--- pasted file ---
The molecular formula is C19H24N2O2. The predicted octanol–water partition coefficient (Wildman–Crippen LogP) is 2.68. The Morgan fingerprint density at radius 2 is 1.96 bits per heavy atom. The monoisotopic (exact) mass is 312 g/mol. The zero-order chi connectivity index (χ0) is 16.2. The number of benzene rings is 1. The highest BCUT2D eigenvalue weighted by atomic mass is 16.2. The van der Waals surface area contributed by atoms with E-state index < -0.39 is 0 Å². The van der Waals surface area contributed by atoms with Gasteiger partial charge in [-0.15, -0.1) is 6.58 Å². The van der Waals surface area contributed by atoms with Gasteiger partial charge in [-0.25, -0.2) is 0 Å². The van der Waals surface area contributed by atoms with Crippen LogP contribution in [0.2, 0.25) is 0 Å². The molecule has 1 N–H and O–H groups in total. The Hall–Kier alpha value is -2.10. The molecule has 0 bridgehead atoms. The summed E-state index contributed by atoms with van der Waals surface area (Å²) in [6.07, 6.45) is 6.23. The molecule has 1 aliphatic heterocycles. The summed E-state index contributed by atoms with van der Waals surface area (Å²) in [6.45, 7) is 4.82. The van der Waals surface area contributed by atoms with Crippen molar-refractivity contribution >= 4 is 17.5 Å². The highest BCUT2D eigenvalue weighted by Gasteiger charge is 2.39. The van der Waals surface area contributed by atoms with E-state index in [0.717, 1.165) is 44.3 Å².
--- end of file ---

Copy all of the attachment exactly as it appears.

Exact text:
The molecular formula is C19H24N2O2. The predicted octanol–water partition coefficient (Wildman–Crippen LogP) is 2.68. The Morgan fingerprint density at radius 2 is 1.96 bits per heavy atom. The monoisotopic (exact) mass is 312 g/mol. The zero-order chi connectivity index (χ0) is 16.2. The number of benzene rings is 1. The highest BCUT2D eigenvalue weighted by atomic mass is 16.2. The van der Waals surface area contributed by atoms with E-state index < -0.39 is 0 Å². The van der Waals surface area contributed by atoms with Gasteiger partial charge in [-0.15, -0.1) is 6.58 Å². The van der Waals surface area contributed by atoms with Gasteiger partial charge in [-0.25, -0.2) is 0 Å². The van der Waals surface area contributed by atoms with Crippen LogP contribution in [0.2, 0.25) is 0 Å². The molecule has 1 N–H and O–H groups in total. The Hall–Kier alpha value is -2.10. The molecule has 0 bridgehead atoms. The summed E-state index contributed by atoms with van der Waals surface area (Å²) in [6.07, 6.45) is 6.23. The molecule has 1 aliphatic heterocycles. The summed E-state index contributed by atoms with van der Waals surface area (Å²) in [6.45, 7) is 4.82. The van der Waals surface area contributed by atoms with Crippen molar-refractivity contribution >= 4 is 17.5 Å². The highest BCUT2D eigenvalue weighted by Gasteiger charge is 2.39. The van der Waals surface area contributed by atoms with E-state index in [0.717, 1.165) is 44.3 Å².